The Smithsonian’s William Steinway Diary Project
William E. Steinway was born Wilhelm Steinweg in Seesen, Germany in 1835, the fourth son of Heinrich Englehard Steinweg (Henry E. Steinway). In 1850, the family immigrated to the United States, and in 1853, father Henry and sons Charles, Henry and William founded Steinway & Sons.
In addition to being an innovative marketer, establishing the Steinway & Sons showroom at the entrance to one of America’s leading music and cultural centers, Steinway Hall, William was a true modern day Renaissance man. A great industrialist and visionary, he was responsible for building the company town Steinway Village in 1870, founded the Daimler Motor Company on Long Island, and was head of the Subway Commission which planned the New York City subway system. William became the second president of Steinway & Sons when he took the company reins during America’s Centennial in 1876.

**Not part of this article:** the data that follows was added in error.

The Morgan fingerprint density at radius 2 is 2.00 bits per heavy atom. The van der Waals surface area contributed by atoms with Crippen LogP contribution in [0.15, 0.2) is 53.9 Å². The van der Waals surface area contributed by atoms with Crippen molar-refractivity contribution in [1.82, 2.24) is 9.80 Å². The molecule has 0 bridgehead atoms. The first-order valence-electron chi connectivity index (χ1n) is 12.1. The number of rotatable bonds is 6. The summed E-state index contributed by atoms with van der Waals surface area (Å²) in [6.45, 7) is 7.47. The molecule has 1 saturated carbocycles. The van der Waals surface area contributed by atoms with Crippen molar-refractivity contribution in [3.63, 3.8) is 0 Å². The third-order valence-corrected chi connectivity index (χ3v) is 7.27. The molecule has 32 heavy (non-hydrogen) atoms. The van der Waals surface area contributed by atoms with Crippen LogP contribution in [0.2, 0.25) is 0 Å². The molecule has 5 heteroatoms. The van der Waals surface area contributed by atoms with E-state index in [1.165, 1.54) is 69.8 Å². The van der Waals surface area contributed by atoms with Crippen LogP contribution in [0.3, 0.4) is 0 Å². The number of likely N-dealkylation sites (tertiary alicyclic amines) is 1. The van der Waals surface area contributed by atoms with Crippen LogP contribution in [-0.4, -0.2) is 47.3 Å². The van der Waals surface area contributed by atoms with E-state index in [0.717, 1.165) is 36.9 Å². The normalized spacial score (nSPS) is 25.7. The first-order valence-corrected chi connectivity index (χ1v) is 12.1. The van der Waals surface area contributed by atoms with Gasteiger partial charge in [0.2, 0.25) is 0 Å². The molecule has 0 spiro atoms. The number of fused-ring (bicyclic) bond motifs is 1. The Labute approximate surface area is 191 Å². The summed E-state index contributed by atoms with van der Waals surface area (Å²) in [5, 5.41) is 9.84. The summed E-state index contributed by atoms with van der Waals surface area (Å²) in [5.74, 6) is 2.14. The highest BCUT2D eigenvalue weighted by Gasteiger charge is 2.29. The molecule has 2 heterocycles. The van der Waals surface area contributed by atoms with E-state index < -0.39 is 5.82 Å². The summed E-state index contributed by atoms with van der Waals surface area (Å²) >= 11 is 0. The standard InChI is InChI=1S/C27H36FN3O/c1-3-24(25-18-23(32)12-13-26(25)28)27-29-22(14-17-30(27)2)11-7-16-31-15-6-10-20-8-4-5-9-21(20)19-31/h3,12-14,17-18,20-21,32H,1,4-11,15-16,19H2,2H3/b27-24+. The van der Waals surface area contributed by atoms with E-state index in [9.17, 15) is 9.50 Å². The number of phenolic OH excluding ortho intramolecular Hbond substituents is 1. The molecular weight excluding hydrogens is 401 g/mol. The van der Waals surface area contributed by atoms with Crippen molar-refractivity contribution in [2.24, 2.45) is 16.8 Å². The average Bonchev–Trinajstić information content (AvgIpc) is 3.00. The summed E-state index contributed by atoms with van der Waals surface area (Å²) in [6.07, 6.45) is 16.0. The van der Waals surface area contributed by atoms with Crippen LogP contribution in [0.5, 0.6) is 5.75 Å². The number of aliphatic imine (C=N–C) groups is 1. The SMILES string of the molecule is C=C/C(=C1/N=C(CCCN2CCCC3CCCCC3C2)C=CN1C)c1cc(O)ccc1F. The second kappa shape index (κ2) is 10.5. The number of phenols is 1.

Beginning in 1861, just days before he was to be married, William began a diary, in which he would continue to make meticulous entries right up until within a few weeks of his death in 1896. Spanning 35 years, 2,500 pages and over 30,000 interlinked notations, the William Steinway Diary captures William's growth from witness to participant in history, painting a vivid portrait of life in the U.S. through the Civil War and a period of enormous growth towards becoming an industrial world power.
The William Steinway Diary, on display at the Smithsonian Museum, has now been made publicly accessible to everyone, via an annotated online edition of the remarkable diary. This first installment of the web site includes Edwin M. Good's complete transcription of the entire Diary alongside high-resolution scans of each handwritten page, searchable by keyword or date.